The FCC Plans To Make Nearly Half of US Users Dial 10 Digits For Local Calls

P. Gardner Goldsmith | April 15, 2021

It’s becoming more difficult to distinguish government actions from absurdist satire.

Even as miscreant politicians and bureaucrats continue to push residents apart, to force them into Zoom Rooms and into calling for “take-out-pick-up-at-the-door” rather than getting together in person, the unctuous FCC bureaucracy has hatched one of the most insane, time-consuming, expensive mandates in U.S. history.

This is real, and hardly anyone is discussing it.

It took Paul Freely, of the New Hampshire Union Leader, and Tony Schinella, of, to shed some light.

Freely writes:

In six months, New Hampshire residents will have to dial 10 digits — including their 603 area code — for every in-state phone call, state officials said.

The change is part of the rollout of 988 as the National Suicide Prevention Lifeline, according to the Public Utilities Commission.

That’s right. The FCC plans on forcing local callers in New Hampshire to dial TEN DIGITS in order to make those local calls.

And this is not isolated to the Granite State. As Schinella notes:

Residents of multiple states, including New Hampshire, will soon be required to dial all 10 digits to make local calls within their areas codes after the Federal Communications Commission adopted 988 as a new three-digit number to be used nationwide to reach the National Suicide Prevention and Mental Health Crisis Line.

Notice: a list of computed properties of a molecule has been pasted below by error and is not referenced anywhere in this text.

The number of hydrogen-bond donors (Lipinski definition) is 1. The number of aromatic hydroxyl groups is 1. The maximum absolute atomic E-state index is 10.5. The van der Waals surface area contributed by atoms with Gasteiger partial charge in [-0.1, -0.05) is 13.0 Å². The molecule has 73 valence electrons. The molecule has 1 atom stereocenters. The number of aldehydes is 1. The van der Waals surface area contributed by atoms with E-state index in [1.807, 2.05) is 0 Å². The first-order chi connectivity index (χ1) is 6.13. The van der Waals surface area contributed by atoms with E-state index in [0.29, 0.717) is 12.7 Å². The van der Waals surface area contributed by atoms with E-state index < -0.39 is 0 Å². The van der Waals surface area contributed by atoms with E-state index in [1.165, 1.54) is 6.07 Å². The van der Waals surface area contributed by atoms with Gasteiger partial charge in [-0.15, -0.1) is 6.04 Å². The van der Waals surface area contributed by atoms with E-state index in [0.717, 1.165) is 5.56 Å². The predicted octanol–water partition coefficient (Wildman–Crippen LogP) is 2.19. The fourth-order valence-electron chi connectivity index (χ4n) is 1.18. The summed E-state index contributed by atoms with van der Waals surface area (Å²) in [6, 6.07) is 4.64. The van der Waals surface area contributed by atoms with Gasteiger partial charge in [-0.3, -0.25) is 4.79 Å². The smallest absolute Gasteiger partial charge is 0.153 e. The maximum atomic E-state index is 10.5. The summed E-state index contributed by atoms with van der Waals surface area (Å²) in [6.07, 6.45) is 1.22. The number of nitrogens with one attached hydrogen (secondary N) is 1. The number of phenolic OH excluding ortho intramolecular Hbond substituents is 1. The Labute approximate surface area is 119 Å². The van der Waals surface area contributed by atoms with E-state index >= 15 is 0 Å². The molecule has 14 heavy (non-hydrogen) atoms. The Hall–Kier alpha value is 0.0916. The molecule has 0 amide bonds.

There is some dispute as to whether this is coming in six months, as the NH bureaucrats claim, or 12, as Mr. Schinella reports:

The change in the hotline number doesn't take place for more than a year; until July 16, 2022, people should continue to dial 1-800-273-TALK to reach the crisis hotline.

But, despite the confusion within New Hampshire, the larger, stunning fact remains: the FCC is going to force millions of people to spend tons of time dialing 10 digits to reach others in the same area code – or even to reach others located across the same street. 

And the fact remains that this federal mandate comes from a horde of bureaucrats who decided it would be a great idea to change the long-standing number of an already unconstitutional “suicide/crisis” hotline.

As noted, this does not affect merely those in New Hampshire. 

Writes Schinella:

The three-digit number — 988 — that will be used to reach the suicide prevention and mental health crisis hotline had previously been assigned as a prefix in 82 area codes in 35 states and the U.S. territory of Guam.

Schinella offers the list of states/territories targeted by the FCC:

Alaska, Alabama, Arkansas, Arizona, California, Colorado, Delaware, Florida, Georgia, Guam, Hawaii, Illinois, Indiana, Iowa, Kansas, Kentucky, Louisiana, Michigan, Minnesota, Mississippi, Missouri, Montana, Nevada, New Hampshire, New Jersey, New Mexico, New York, North Carolina, Ohio, South Dakota, Tennessee, Texas, Vermont, Virginia, Washington, and Wisconsin.